So, if you’ve decided on an ante bet of $5, and you like the look of your hand after the flop, calling to play the hand out will cost you $10 more for a total wager of $15. On the other hand, if your hole cards are marginal and you’d rather move on to the next hand, folding and surrendering simply costs you the ante bet.
You’ll be calling more often than folding in this game (see the strategy section below for guidelines on how to make this decision correctly), and when you do, the dealer will place two more cards face up along with the flop. At this point the hand is fully dealt, and your best five card poker hand is compared with the dealers to determine the winner. The standard poker hand hierarchy is in place, so one pair beats ace high, two pair beats one pair, three of a kind beats two pair, and so on.
The dealer’s hand must rank at a pair of fours or better to qualify in Caribbean Hold’em. Knowing what makes a qualifying hand is essential in this game, because your call bet and the associated bonus is only paid out when you beat a qualifying dealer hand.
For example, when you make a flush but the dealer only produces a pair of threes or any hand lower than a pair of fours, your ante bet will be paid out at 1 to 1, but the additional call bet is simply returned to you as a push. In this scenario, you would have also been entitled to the 2 to 1 bonus payout on your ante bet for making a flush, but because the dealer did not qualify, your ante bet would be paid at 1 to 1 instead.
When your hand beats the dealer’s non-qualifying hand, ante bets are always paid out at 1 to 1, but ante bets can produce bonus payouts when you make big hands against a dealer’s qualifying hand. The table below illustrates the bonus payouts for Caribbean Hold’em:
|Hand Rank||Description||Raise Odds|
|Royal Flush||A, K, Q, J, 10 of same suit||100:1|
|Straight Flush||5 cards of the same suit in sequence||20:1|
|4 of a Kind||4 cards of same rank||10:1|
|Full House||3 of a Kind, plus a pair||3:1|
|Flush||5 cards of same suit||2:1|
|Straight||5 cards in sequence, mixed suits||1:1|
|3 of a Kind||3 cards of same rank||1:1|
|Two pair||2 pairs of different rank||1:1|
|One pair||1 pair (2 cards) of same rank||1:1|
|High card||3 cards of same rank||1:1|
As is true with most table games, one of the biggest strategic elements you can rely on is basic discipline. You’ll undoubtedly want to try out the progressive jackpot side bet, especially with a running banner displaying the jackpot amount as it inches higher. And while these bets can be a fun diversion on occasion, winning at Caribbean Hold’em requires you to avoid this bet whenever possible.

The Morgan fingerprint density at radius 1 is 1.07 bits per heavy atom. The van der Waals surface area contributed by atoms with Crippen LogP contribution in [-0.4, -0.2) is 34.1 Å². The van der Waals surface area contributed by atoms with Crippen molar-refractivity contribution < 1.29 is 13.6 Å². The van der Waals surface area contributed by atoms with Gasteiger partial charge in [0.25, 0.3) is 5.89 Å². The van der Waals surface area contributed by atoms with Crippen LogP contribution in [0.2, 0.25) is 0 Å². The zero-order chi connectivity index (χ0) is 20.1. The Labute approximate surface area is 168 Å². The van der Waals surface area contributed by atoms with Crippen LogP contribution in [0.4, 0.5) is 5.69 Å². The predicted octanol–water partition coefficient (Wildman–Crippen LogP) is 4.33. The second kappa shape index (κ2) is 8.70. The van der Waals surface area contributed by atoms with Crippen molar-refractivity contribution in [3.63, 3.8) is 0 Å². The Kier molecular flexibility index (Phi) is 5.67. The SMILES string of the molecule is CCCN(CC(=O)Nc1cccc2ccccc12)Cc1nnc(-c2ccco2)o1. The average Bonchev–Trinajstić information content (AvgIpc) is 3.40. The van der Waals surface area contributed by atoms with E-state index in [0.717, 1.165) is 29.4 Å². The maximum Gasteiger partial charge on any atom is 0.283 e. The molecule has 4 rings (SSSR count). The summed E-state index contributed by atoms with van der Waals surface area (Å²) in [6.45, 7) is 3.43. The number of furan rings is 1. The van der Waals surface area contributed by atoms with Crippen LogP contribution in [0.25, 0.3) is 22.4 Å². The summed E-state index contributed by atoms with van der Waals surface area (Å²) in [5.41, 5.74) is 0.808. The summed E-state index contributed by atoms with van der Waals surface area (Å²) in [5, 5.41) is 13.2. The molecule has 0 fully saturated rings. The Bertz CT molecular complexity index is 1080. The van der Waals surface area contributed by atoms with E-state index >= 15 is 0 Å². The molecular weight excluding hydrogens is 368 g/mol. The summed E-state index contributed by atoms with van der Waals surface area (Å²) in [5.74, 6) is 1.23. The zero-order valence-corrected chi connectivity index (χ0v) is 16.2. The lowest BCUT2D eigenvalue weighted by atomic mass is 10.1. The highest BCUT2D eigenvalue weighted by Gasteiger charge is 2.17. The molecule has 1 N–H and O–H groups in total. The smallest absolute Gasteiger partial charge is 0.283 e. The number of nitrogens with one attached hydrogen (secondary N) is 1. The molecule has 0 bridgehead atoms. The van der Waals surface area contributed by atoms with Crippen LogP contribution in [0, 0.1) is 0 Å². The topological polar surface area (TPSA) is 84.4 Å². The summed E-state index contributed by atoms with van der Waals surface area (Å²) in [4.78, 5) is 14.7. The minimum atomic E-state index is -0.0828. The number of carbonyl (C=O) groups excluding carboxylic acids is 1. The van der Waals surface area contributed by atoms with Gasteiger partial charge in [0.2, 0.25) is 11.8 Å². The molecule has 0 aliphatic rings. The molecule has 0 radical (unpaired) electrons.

The house edge for this game is one of the lowest around at just 2.16 percent, which places it alongside blackjack and baccarat as among the most favorable on the casino floor.
However, by siphoning off $1 per hand on the progressive jackpot bet, you’re significantly increasing the house edge while reducing your overall profitability over the long run. One industry expert has calculated that players need a jackpot amount over $200,000 to make this side bet a break-even play.
Other than that, you’ll stay on the right side of variance simply by making the most logical choice given the five cards exposed on the felt. By comparing your two hole cards to the flop, and assessing the relative strength of your holding, you should be able to fold when situations are unfavorable to you.
Players who lose consistently at Caribbean Hold’em simply play every hand they’re dealt while refusing to fold, but statistical analysis has shown that winning players are folding around 19 percent of their hands. This means roughly one hand out of every five you see should be folded. The key is deciding which four hands to keep.
One useful resource to play around with while preparing for a Caribbean Hold’em session is this hand strength calculator. By plugging in any two card hand you’re interested in, along with various three card flops, the tool will spit back accurate data on your expected value should you choose to fold or to call. After an hour or so using this calculator, you’ll likely see your innate card sense suddenly improve, because you’ll encounter situations that you’ve played before.